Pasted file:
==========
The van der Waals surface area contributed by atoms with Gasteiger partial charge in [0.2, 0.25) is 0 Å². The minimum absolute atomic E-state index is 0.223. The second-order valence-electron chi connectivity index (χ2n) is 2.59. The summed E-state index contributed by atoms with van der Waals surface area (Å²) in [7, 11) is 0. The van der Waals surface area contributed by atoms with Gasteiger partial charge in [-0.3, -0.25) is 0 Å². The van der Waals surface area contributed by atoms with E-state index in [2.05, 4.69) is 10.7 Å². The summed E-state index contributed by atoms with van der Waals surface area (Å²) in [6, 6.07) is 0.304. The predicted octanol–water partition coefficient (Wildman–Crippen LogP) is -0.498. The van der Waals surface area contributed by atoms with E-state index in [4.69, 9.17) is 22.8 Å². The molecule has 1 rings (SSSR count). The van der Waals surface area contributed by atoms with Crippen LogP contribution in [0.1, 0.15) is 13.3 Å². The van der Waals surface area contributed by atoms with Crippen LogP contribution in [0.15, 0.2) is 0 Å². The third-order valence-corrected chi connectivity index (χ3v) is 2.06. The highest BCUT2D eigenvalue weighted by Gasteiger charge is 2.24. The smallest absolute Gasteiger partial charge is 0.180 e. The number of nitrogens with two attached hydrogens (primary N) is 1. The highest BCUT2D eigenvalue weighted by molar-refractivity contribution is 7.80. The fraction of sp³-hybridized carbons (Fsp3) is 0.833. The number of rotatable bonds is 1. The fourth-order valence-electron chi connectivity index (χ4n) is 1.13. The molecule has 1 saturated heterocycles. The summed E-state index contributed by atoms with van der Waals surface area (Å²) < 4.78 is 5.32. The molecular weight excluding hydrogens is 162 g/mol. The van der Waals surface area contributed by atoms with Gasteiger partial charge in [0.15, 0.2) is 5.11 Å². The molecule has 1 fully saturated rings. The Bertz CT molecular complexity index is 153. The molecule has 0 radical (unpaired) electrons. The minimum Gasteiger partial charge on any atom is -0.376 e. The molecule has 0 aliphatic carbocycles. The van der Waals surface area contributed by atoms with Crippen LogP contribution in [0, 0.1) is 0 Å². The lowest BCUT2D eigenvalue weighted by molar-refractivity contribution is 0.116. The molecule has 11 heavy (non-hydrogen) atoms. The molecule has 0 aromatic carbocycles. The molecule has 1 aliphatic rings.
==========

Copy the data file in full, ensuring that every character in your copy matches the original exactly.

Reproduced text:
The van der Waals surface area contributed by atoms with Gasteiger partial charge in [0.2, 0.25) is 0 Å². The minimum absolute atomic E-state index is 0.223. The second-order valence-electron chi connectivity index (χ2n) is 2.59. The summed E-state index contributed by atoms with van der Waals surface area (Å²) in [7, 11) is 0. The van der Waals surface area contributed by atoms with Gasteiger partial charge in [-0.3, -0.25) is 0 Å². The van der Waals surface area contributed by atoms with E-state index in [2.05, 4.69) is 10.7 Å². The summed E-state index contributed by atoms with van der Waals surface area (Å²) in [6, 6.07) is 0.304. The predicted octanol–water partition coefficient (Wildman–Crippen LogP) is -0.498. The van der Waals surface area contributed by atoms with E-state index in [4.69, 9.17) is 22.8 Å². The molecule has 1 rings (SSSR count). The van der Waals surface area contributed by atoms with Crippen LogP contribution in [0.1, 0.15) is 13.3 Å². The van der Waals surface area contributed by atoms with Crippen LogP contribution in [0.15, 0.2) is 0 Å². The third-order valence-corrected chi connectivity index (χ3v) is 2.06. The highest BCUT2D eigenvalue weighted by Gasteiger charge is 2.24. The smallest absolute Gasteiger partial charge is 0.180 e. The number of nitrogens with two attached hydrogens (primary N) is 1. The highest BCUT2D eigenvalue weighted by molar-refractivity contribution is 7.80. The fraction of sp³-hybridized carbons (Fsp3) is 0.833. The number of rotatable bonds is 1. The fourth-order valence-electron chi connectivity index (χ4n) is 1.13. The molecule has 1 saturated heterocycles. The summed E-state index contributed by atoms with van der Waals surface area (Å²) < 4.78 is 5.32. The molecular weight excluding hydrogens is 162 g/mol. The van der Waals surface area contributed by atoms with Gasteiger partial charge in [0.15, 0.2) is 5.11 Å². The molecule has 1 fully saturated rings. The Bertz CT molecular complexity index is 153. The molecule has 0 radical (unpaired) electrons. The minimum Gasteiger partial charge on any atom is -0.376 e. The molecule has 0 aliphatic carbocycles. The van der Waals surface area contributed by atoms with Crippen LogP contribution in [0, 0.1) is 0 Å². The lowest BCUT2D eigenvalue weighted by molar-refractivity contribution is 0.116. The molecule has 11 heavy (non-hydrogen) atoms. The molecule has 0 aromatic carbocycles. The molecule has 1 aliphatic rings.